1. The plaintiff-appellant, a landholder, sued in the Civil Court to recover possession of land, on which the three defendants-respondents were alleged to have trespassed, The question is whether the lower Courts were right Mi. holding that the suit should have been brought in a Revenue Court on the ground that defendants were non-occupancy tenants of old waste, the Court of first instance applying Section 153, and the lower Appellate Court Section 157, Estates Land Act.
2. The facts are that defendants first cultivated their respective portions of the land without permission in Faslis 1315, 1317, 1318 respectively. They, however applied for pattas in Exhibit E in Fasli 1318 and Exhibit E2, E3 in Fasli 1320, and payments were accepted from them: but no pattas were given them, the lower Appellate Court's reference to Exhibit D series as relating to the suit land being mistaken. In Fasli 1321 plaintiff decided to reserve the land for forest and directed the filing of the present suits to eject defendants.
3. It is well established, the latest decision being Srimath Kidambi Jagannatha Charyulu Ayyavarlu v. Pidipiti Kutumbarayadu 25 Ind. Cas. 891 : 27 M.L.J. 233 that it is for the party, who seeks to oust the jurisdiction of the ordinary Civil Courts, to establish his right to do so. Defendants, however, who have not appeared at the hearing of the appeal, could rely on the averments in the plaint, that the suit and was in a village, and that it was cultivated and, therefore, cultivable, as prima facie evidence that it was ryoti land; and it is not disputed that, if the laud was ryoti, it fulfilled the requirements of the definition of 'old waste.'
4. Contra, however, plaintiff contends that the land is not ryoti, because it is of the description referred to either in Section 2(16)(6) or Section 6(4) of the Madras Estates Land Act. The lower Appellate Court dealt with th6 applicability of neither Section and the Court of first instance only with that of the latter. But, as we are clear that neither applies, I do not stay to consider whether plaintiff is debarred from relying on them at this stage. The burden of proof that the land comes within one of these exemptions to the general Rule is on him; and there is no evidence to discharge it. The only facts relied on are that the land is 'referred to in Exhibit E series as poramboke, that in Exhibit C plaintiff's tahsildar permitted cultivation on a charge of sivaijama assessment pending completion of the Vadavar project and that plaintiff, in Exhibit Kin passing orders for the filing of these suits, included the land in a reserved list with the intention to apply the forest rules to it. But there is nothing in Exhibit E series to show that the land was of one of the descriptions of porambolce specified in Section 2 (16)(b): there is no evidence as to the nature of the Vadavar project or the connection of this land with it: and, whatever the meaning of the expression in Section 5(4) 'admission to waste land,' the question of forest reservation arose, not at or before defendants' admission, but in connection with their eviction. In these circumstances the land must be treated as old waste ryoti land.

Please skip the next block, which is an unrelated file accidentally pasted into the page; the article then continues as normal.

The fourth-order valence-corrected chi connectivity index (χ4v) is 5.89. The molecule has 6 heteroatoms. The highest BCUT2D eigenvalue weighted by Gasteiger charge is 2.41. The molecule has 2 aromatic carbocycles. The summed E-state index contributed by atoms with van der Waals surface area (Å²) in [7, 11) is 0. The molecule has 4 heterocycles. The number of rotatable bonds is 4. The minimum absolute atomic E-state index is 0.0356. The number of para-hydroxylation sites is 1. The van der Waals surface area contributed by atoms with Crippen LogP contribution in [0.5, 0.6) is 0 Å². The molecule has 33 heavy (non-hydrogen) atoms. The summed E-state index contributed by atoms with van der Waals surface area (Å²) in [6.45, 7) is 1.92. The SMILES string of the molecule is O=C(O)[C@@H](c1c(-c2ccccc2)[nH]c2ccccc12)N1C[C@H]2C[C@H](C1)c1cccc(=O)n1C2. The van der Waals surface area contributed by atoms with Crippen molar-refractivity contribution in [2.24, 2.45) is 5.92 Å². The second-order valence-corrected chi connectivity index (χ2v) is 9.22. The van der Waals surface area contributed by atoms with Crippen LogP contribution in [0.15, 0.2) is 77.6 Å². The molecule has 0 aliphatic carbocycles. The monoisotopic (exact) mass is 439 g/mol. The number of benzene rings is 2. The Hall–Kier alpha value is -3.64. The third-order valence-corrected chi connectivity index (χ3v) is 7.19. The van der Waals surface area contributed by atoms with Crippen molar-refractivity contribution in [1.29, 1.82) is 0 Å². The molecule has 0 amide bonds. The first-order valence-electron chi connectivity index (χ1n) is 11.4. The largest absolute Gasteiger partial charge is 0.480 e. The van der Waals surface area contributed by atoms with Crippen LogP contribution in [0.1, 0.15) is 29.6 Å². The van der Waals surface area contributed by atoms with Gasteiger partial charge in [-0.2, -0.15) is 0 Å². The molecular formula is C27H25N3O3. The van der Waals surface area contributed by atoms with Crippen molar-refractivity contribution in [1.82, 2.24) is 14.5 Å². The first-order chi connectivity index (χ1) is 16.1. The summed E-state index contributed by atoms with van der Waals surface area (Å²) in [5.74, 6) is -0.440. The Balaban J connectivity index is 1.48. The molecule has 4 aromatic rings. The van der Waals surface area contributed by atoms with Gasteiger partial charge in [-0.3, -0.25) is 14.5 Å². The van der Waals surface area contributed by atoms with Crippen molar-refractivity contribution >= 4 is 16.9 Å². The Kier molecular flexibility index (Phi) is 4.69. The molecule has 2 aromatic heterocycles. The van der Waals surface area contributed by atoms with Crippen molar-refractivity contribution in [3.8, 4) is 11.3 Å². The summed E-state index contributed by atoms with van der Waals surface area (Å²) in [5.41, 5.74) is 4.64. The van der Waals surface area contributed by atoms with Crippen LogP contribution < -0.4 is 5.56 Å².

5. Plaintiff contends, next, that the Section applicable to suits in respect of such land is Section 163, not Section 153 or 157 of the Madras Estates Land Act. The first mentioned cannot apply if defendants have been admitted as ryots by plaintiff and on the facts, the conclusion must be that they have been. Admission as a ryot is not defined in the Act. But admission to possession of ryoti land other than old waste is, as appears from the explanation to Section 6(2) of the Madras Estates Land Act, deemed to be entailed by the landholder's acceptance from the occupant of such land of a payment under Section 45 of the Madras Estates Land Act. It is not clear how any distinction can be drawn between the admission of a person to possession of ryoti land referred to in Section 6(2) of the Madras Estates Land Act and his admission as a ryot referred to in Section 163 of the Madras Estates Land Act, or why the method of admission defined in the one should not be utilised mutatis mutandis, when old waste is in question, in construing the other. On the other hand the reference in Section 162(2) of the Madras Estates Land Act to recovery of sums payable under Section 45 of the Madras Estates Land Act entails that a person may be liable for such sums, when he has not been admitted as a, ryot. The result, which is consistent with the foregoing application of the explanation to Section 6 (2) and with Section 163 is accordingly that a person, from -whom the landholder has received the payment due under Section 45 in respect of his occupation of old waste, has been admitted to possession, and Section 163 confers a right of suit in the Civil Court only against those who are liable under Section 45, but have made no payment, those who have made such payment being treated as having been admitted. The payment under Section 45 is referred to in the Section itself as rent and persons, who continue to hold after making a payment voluntarily and in consequence of the Collector's decision, must be treated as holding on condition of making such payment and are, therefore, within the definition of 'ryot' in Section 2(15) of the Madras Estates Land Act. Suits to eject them will, therefore, lie under Section 153 in the Revenue Court.
6. To apply the foregoing to defendants' payments, they are described in Exhibit C series made under sivaijama head: and I accept the conclusion as to the meaning of sivaijama reached in Aleman Rama Rao v. Secretary of State for India 24 Ind. Cas. 904 : L.W. 339 : (1914) M.W.N. 388. There Sadasiva Aiyar, J., referred to the sivaijama grants in question as completed, though conditional, whilst Seshagiri Aiyar, J., described such grants as made, where permission is given to occupy land for a particular purpose or where there was an unauthorized occupation or one, which the authorities did not consider objectionable. That case dealt with land under the control of Government. But there is no reason for a different interpretation of the term when the land is in private ownership. The result is that acquiescence in the occupation and acceptence of rent are the essential features. They are present in the case before us and are sufficient to constitute an admission of defendants as ryots.